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Standard Interpretations - Table of Contents
• Standard Number: 1910.1030; 1910.1030(c)(1)(iv)(B); 1910.1030(d)(4)(iii)(A)(2)(i); 1910.1030(d)(4)(iii)(A)(3)(i); 1910.1030(d)(4)(iii)(A)(4)

June 14, 2007

Ms. Selin Hoboy
Corp VP, Environmental, Safety and Health
Stericycle, Inc.
2333 Waukegan Road
Suite 300
Bannockburn, IL 60015

Dear Ms. Hoboy:

Thank you for your January 22, 2007 letter to the Occupational Safety and Health Administration (OSHA). Your letter has been referred to OSHA's Directorate of Enforcement Programs (DEP) for an answer. You had specific questions regarding the applicability of OSHA's bloodborne pathogens standard to the use of sharps containers on hospital crash carts. This letter constitutes OSHA's interpretation only of the requirements discussed and may not be applicable to any question not delineated within your original correspondence. Your questions were rephrased below followed by OSHA's responses.

Scenario: Crash carts with specialized life-saving equipment are used in emergency response situations in healthcare facilities and are moved throughout the medical facility as needed. In general, each crash cart is equipped with either a disposable or reusable sharps container which is attached in an upright position to the cart to allow for prompt disposal of contaminated sharps in emergency situations. The sharps container is essentially integral to the crash cart in that it remains in position on the crash cart until the container is ready to be replaced.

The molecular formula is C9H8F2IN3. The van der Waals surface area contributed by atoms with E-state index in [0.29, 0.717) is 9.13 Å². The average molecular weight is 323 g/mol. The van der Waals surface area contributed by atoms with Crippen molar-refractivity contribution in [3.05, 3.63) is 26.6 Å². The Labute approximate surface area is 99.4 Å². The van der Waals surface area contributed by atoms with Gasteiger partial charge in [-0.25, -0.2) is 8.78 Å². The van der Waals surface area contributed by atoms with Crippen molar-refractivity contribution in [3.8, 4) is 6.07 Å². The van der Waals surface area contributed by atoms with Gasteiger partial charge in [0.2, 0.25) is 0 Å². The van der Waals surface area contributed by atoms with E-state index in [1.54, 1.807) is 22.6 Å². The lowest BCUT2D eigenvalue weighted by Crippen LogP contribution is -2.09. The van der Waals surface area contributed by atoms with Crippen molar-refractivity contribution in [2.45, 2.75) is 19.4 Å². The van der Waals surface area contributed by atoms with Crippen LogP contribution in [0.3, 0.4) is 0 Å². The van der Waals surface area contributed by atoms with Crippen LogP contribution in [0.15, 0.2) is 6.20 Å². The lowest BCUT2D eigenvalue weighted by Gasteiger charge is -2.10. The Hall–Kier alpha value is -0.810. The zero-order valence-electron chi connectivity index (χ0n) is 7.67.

Question 1: What is considered the "area of use" for a movable crash cart?

Reply 1: With regard to sharps containers, OSHA interprets the area of use to be the location where used sharps are deposited into the containers. In the case of movable crash carts whose contents are only removed or used at the time and location where they are needed, "area of use" is the location where the medical procedure requiring the cart is being performed.

Question 2: Does 29 CFR 1910.1030(d)(4)(iii)(A)(3)(i) mean that a sharps container on a crash cart needs to be closed during transport from one location of use to another within the same hospital?

Reply 2: Yes. The intent of this requirement is to ensure that employees are protected from contaminated sharps that may fall out while sharps containers are being transported from one area of use to another. In order to assure employees' safety, employers must select from the variety of commercially-available sharps containers which are suitable for the intended use, in this case moving safely from one location to another [29 CFR 1910.1030(c)(1)(iv)(B)]. Among available products are portable sharps containers designed with counter-balanced doors and sharps containers equipped with closable flaps for mobile phlebotomy functions. The design features of these containers allow for immediate disposal of sharps and provide an acceptable temporary barrier from spillage of sharp objects during transport. In addition, these types of containers allow users to lock the closures in place once containers are filled and ready to be removed for final disposal.